Narrators listen up!

 So, you want to be a narrator and think you have what it takes? 
It’s a performance where every word is important
Read, Interpret. Analyse. Emphasize.

 Read this Self-auditioning test:

  1. Pick a book from your library shelf.
  2. If you can, record yourself to hear it back at the end of the days read.
  3. Note your start page, set your timer for one hour
  4. Stand up or sit down, and Go! Read out loud for one full hour
  5. Stop recording, mark page. Note how many pages were read.
  6. Take a refreshing 10 minute break.
  7. Repeat for 3 consecutive reads. One hour each time.
  8. Note: Number of pages read. Your time it took to read those pages, flaws and all. Your enthusiasm and energy level – did it fluctuate, did you sound tired by the end?
  9. If you are still eager, repeat this for 5 straight days. Recording alone can take weeks in the studio.
  10. For self-publishers and self-narrators (with in house recording studios), editing, formatting for uploading can take up to triple the recording time.
  11. Did you make the cut?
  12. Are you happy with full five days reading, did your voice still sound the same in characters for the entire 5 days (15 hours of first read).
  13. Be truthful
  14. Be kind to yourself.
  15. Would you pay that voice to narrate your book?

Recommended training: Voice classes in speaking, not singing. Acting classes – Theatre/stage actors make excellent narrators.

Repeat: Read, Research. Interpret. Analyse. Emphasize.

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Tips for new narrators

  1. Research the book and know about the author.
  2. Read the book. A must! Highlight sentences that have the quote first, then ‘he whispered’, she shouted’ after the spoken sentence. If you don’t read and know the direction before recording, well, all is lost.
  3. Practice any words you find difficult and the accents required, ensure they are the right accents for that characters location.
  4. Look up any unfamiliar words, know their meaning in the context.
  5. Look up place names and foreign words to pronounce correctly. Hello Google audio pronunciations.
  6. Before starting to record read the book and take notes, ask the author any questions you have, sometimes this might involve talking to the author by phone or email to make sure you are both on the same page.
  7. At the recording stage, remember time is money.
  8. Editing. Publishing houses have their own in house sound engineers and editing experts, they edit the files to eliminate the mistakes and any excess background noises. The author or proof-listener has to listen to the files and see if any corrections are needed and the narrator will need to provide corrections. Yes, back to the studio.
  9. Depending on how involved the author is, those corrections can be extensive or fairly minor, ranging from getting a word wrong to re-recording an entire chapter because the tone wasn’t right.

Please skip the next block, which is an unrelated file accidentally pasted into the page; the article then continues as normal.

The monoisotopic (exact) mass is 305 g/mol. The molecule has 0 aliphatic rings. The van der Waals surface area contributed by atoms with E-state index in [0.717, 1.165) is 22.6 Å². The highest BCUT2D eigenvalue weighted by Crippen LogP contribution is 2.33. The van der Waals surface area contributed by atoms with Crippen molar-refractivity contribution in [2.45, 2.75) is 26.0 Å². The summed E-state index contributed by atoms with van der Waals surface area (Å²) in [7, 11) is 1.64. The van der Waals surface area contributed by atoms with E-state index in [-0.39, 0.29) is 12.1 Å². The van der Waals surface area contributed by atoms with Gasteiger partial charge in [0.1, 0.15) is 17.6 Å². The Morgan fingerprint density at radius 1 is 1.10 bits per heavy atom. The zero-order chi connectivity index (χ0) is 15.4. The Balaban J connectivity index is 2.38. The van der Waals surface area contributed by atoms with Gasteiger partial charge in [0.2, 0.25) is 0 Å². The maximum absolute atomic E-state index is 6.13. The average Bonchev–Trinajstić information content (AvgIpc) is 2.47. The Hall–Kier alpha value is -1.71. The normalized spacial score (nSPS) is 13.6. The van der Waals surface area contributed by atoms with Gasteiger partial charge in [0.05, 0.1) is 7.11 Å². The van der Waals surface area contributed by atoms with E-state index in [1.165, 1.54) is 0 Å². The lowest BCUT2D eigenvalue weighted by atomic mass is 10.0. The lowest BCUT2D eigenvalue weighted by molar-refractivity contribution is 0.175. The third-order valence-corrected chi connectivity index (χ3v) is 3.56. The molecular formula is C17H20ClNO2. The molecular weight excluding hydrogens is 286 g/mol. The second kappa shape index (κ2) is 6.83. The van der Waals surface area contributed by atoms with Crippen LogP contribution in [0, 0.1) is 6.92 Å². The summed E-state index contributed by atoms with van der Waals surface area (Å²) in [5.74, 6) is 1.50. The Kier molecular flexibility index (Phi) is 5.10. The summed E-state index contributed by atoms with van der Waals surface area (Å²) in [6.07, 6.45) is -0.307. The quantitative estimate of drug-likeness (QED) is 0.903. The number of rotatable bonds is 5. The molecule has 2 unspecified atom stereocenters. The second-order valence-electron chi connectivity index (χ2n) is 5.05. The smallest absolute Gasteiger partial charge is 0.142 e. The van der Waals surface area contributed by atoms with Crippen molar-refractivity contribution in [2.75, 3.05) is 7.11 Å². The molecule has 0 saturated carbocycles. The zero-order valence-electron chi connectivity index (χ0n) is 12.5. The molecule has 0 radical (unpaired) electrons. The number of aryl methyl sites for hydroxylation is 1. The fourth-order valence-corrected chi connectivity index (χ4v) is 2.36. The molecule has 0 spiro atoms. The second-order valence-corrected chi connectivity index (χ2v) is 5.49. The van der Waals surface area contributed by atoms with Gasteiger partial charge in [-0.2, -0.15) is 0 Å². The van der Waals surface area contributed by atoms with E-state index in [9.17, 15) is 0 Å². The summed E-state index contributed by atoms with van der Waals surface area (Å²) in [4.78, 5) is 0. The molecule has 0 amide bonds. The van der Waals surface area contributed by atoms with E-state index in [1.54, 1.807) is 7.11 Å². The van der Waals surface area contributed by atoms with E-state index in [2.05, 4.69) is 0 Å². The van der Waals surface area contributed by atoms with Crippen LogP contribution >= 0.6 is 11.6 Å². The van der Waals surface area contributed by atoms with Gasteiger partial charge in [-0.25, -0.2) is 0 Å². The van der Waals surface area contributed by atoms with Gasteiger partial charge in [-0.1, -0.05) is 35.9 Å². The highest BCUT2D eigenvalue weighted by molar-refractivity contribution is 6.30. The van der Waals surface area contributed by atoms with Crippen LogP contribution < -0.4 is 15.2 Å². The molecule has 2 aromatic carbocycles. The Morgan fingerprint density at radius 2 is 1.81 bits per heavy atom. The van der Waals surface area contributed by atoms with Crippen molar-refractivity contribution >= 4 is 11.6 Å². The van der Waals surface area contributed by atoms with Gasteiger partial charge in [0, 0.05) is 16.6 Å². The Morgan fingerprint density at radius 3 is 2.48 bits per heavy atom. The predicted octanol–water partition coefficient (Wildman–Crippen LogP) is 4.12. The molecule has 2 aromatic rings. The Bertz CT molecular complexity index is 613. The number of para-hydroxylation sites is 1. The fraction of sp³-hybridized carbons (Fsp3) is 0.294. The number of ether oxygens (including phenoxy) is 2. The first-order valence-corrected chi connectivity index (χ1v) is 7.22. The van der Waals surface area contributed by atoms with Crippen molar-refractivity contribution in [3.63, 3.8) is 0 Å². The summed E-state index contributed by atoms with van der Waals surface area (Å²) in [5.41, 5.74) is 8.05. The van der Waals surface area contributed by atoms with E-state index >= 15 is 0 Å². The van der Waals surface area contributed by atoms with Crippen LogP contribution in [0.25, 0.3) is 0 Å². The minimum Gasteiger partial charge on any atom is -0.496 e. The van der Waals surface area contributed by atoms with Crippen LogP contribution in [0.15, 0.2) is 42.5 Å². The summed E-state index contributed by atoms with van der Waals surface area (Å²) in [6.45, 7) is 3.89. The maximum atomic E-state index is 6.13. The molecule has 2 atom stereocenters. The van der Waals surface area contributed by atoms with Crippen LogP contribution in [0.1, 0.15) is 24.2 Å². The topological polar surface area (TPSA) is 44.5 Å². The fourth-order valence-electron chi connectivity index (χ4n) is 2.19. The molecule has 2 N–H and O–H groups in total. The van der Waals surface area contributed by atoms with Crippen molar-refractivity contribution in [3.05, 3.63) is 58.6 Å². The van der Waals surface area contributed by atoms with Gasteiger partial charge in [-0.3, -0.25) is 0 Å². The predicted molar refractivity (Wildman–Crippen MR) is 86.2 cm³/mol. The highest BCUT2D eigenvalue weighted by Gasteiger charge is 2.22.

Independent Narrators. Self-recording, editing and producing the final master may take weeks and months. Consider your payment, you are generally paid for each hour of the final production, what the public buys. Ensure you understand the hours you have invested VS the pay is worth it for you.

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 Do’s and Don’ts when in the recording studio 

Independent narrators: have a sound proof recording studio when working & recording from your home to eliminate all and any background noises.

When recording in professional recording studios…

  1. Do bring your own food and drinks to keep up your energy levels
  2. Do stay still for the microphone, sit or stand. Choose one for the entire session.
  3. Do take your favourite lip balm, you too men folk! No dry or cracked lips.
  4. Do try not to go out the night before, do not strain your voice, rest those vocal chords.
  5. Do wear noiseless clothes, not polyester or nylon. No static thanks.
  6. Do wear the right clothes to be comfortable in the studio – heated/air conditioned
  7. Don’t consume any alcohol or drugs before a read
  8. Don’t eat or drink phlegm causing foods before a read e.g. All dairy.
  9. Don’t take your mobile into the studio
  10. Don’t wear jewellery, necklaces, bracelets, ear rings that move, watches that tick. Anything that rattles, coins in your pockets. Reading glasses on a chain, check that they don’t add to background noise in the recording studio as you move.
  11. No drinking “burpee” drinks or food before recording
  12. No eating foods the night before or for breakfast that give you gas. Not cool.
  13. No smoking before a read – does your vocal chords no good at all.
  14. Stamina: see self Auditioning test.
Attn: Narrators looking for work producing audio books for Australian authors please contact us if your are an experienced narrator or storyteller interested in reading audio books by Australian authors.
Actors in film, stage and theater who have experience in recording studios, please contact us if you would like to read/produce an audio book.
Australian celebrities, singers, entertainers, hosts and comedians please contact us if you are interested in reading for an audio book, and, if  you have a favorite author of a special book and you would like us to approach, please let us know. Give us a call to discuss the genre’s you prefer.

We match you with the author or rights owner. And vice a versa. That’s what we do. 

We do not supply or make public any confidential, personal or contact information of any authors, narrators or clients.